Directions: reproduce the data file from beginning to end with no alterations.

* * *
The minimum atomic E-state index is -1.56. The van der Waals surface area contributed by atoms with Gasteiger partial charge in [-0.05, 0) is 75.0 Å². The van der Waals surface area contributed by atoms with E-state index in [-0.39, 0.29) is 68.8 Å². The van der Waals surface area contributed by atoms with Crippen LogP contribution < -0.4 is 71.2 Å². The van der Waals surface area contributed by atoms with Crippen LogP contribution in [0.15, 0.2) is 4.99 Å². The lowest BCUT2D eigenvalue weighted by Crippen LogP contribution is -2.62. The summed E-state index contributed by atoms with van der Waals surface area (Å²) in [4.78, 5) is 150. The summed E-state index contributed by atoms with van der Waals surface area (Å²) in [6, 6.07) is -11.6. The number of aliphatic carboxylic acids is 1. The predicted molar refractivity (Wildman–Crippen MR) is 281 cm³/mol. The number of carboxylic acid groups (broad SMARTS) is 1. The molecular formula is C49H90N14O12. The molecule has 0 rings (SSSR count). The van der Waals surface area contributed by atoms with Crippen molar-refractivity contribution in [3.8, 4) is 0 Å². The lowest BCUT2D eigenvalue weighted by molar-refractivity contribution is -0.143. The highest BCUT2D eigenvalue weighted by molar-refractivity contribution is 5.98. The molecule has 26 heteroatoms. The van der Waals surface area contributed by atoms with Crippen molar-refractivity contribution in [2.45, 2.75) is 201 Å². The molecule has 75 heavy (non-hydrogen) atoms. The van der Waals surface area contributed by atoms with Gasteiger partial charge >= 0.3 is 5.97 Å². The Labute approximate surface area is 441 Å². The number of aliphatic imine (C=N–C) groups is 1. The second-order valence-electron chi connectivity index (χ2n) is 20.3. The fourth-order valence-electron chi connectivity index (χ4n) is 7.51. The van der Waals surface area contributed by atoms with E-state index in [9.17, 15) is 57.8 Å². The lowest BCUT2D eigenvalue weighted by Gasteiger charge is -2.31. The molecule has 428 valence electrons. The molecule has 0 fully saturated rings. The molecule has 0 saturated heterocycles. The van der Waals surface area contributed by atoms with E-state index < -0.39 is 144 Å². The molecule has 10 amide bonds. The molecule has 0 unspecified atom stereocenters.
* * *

The minimum atomic E-state index is -1.56. The van der Waals surface area contributed by atoms with Gasteiger partial charge in [-0.05, 0) is 75.0 Å². The van der Waals surface area contributed by atoms with E-state index in [-0.39, 0.29) is 68.8 Å². The van der Waals surface area contributed by atoms with Crippen LogP contribution < -0.4 is 71.2 Å². The van der Waals surface area contributed by atoms with Crippen LogP contribution in [0.15, 0.2) is 4.99 Å². The lowest BCUT2D eigenvalue weighted by Crippen LogP contribution is -2.62. The summed E-state index contributed by atoms with van der Waals surface area (Å²) in [4.78, 5) is 150. The summed E-state index contributed by atoms with van der Waals surface area (Å²) in [6, 6.07) is -11.6. The number of aliphatic carboxylic acids is 1. The predicted molar refractivity (Wildman–Crippen MR) is 281 cm³/mol. The number of carboxylic acid groups (broad SMARTS) is 1. The molecular formula is C49H90N14O12. The molecule has 0 rings (SSSR count). The van der Waals surface area contributed by atoms with Crippen molar-refractivity contribution in [3.8, 4) is 0 Å². The lowest BCUT2D eigenvalue weighted by molar-refractivity contribution is -0.143. The highest BCUT2D eigenvalue weighted by molar-refractivity contribution is 5.98. The molecule has 26 heteroatoms. The van der Waals surface area contributed by atoms with Crippen molar-refractivity contribution in [2.45, 2.75) is 201 Å². The molecule has 75 heavy (non-hydrogen) atoms. The van der Waals surface area contributed by atoms with Gasteiger partial charge >= 0.3 is 5.97 Å². The Labute approximate surface area is 441 Å². The number of aliphatic imine (C=N–C) groups is 1. The second-order valence-electron chi connectivity index (χ2n) is 20.3. The fourth-order valence-electron chi connectivity index (χ4n) is 7.51. The van der Waals surface area contributed by atoms with E-state index in [9.17, 15) is 57.8 Å². The lowest BCUT2D eigenvalue weighted by Gasteiger charge is -2.31. The molecule has 428 valence electrons. The molecule has 0 fully saturated rings. The molecule has 0 saturated heterocycles. The van der Waals surface area contributed by atoms with E-state index < -0.39 is 144 Å². The molecule has 10 amide bonds. The molecule has 0 unspecified atom stereocenters.